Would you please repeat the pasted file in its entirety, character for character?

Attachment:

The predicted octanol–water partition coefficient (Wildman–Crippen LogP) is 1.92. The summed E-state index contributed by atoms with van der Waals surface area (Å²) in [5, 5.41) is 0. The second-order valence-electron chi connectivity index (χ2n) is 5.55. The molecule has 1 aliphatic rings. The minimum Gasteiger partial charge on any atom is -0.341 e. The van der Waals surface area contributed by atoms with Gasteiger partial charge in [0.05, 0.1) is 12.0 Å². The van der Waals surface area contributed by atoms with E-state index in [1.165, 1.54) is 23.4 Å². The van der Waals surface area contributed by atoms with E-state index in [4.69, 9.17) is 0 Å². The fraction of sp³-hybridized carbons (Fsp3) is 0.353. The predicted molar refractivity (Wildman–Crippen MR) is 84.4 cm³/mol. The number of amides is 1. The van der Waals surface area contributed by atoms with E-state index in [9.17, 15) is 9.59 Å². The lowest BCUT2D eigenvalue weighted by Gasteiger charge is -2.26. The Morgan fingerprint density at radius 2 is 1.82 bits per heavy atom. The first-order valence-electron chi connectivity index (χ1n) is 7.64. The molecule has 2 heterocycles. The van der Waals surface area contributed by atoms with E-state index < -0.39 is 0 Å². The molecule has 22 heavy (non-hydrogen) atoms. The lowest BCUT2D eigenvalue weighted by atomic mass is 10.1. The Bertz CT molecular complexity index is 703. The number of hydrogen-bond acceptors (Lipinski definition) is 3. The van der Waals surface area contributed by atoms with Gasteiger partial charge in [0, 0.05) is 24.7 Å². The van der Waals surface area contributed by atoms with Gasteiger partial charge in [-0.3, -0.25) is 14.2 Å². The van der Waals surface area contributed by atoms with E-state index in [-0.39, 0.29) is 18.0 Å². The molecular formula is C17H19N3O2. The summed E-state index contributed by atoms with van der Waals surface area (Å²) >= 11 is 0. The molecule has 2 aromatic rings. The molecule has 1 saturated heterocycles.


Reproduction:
The predicted octanol–water partition coefficient (Wildman–Crippen LogP) is 1.92. The summed E-state index contributed by atoms with van der Waals surface area (Å²) in [5, 5.41) is 0. The second-order valence-electron chi connectivity index (χ2n) is 5.55. The molecule has 1 aliphatic rings. The minimum Gasteiger partial charge on any atom is -0.341 e. The van der Waals surface area contributed by atoms with Gasteiger partial charge in [0.05, 0.1) is 12.0 Å². The van der Waals surface area contributed by atoms with E-state index in [1.165, 1.54) is 23.4 Å². The van der Waals surface area contributed by atoms with E-state index in [4.69, 9.17) is 0 Å². The fraction of sp³-hybridized carbons (Fsp3) is 0.353. The predicted molar refractivity (Wildman–Crippen MR) is 84.4 cm³/mol. The number of amides is 1. The van der Waals surface area contributed by atoms with E-state index in [9.17, 15) is 9.59 Å². The lowest BCUT2D eigenvalue weighted by Gasteiger charge is -2.26. The Morgan fingerprint density at radius 2 is 1.82 bits per heavy atom. The first-order valence-electron chi connectivity index (χ1n) is 7.64. The molecule has 2 heterocycles. The van der Waals surface area contributed by atoms with E-state index < -0.39 is 0 Å². The molecule has 22 heavy (non-hydrogen) atoms. The lowest BCUT2D eigenvalue weighted by atomic mass is 10.1. The Bertz CT molecular complexity index is 703. The number of hydrogen-bond acceptors (Lipinski definition) is 3. The van der Waals surface area contributed by atoms with Gasteiger partial charge in [0, 0.05) is 24.7 Å². The van der Waals surface area contributed by atoms with Gasteiger partial charge in [-0.3, -0.25) is 14.2 Å². The van der Waals surface area contributed by atoms with E-state index in [-0.39, 0.29) is 18.0 Å². The molecular formula is C17H19N3O2. The summed E-state index contributed by atoms with van der Waals surface area (Å²) >= 11 is 0. The molecule has 2 aromatic rings. The molecule has 1 saturated heterocycles.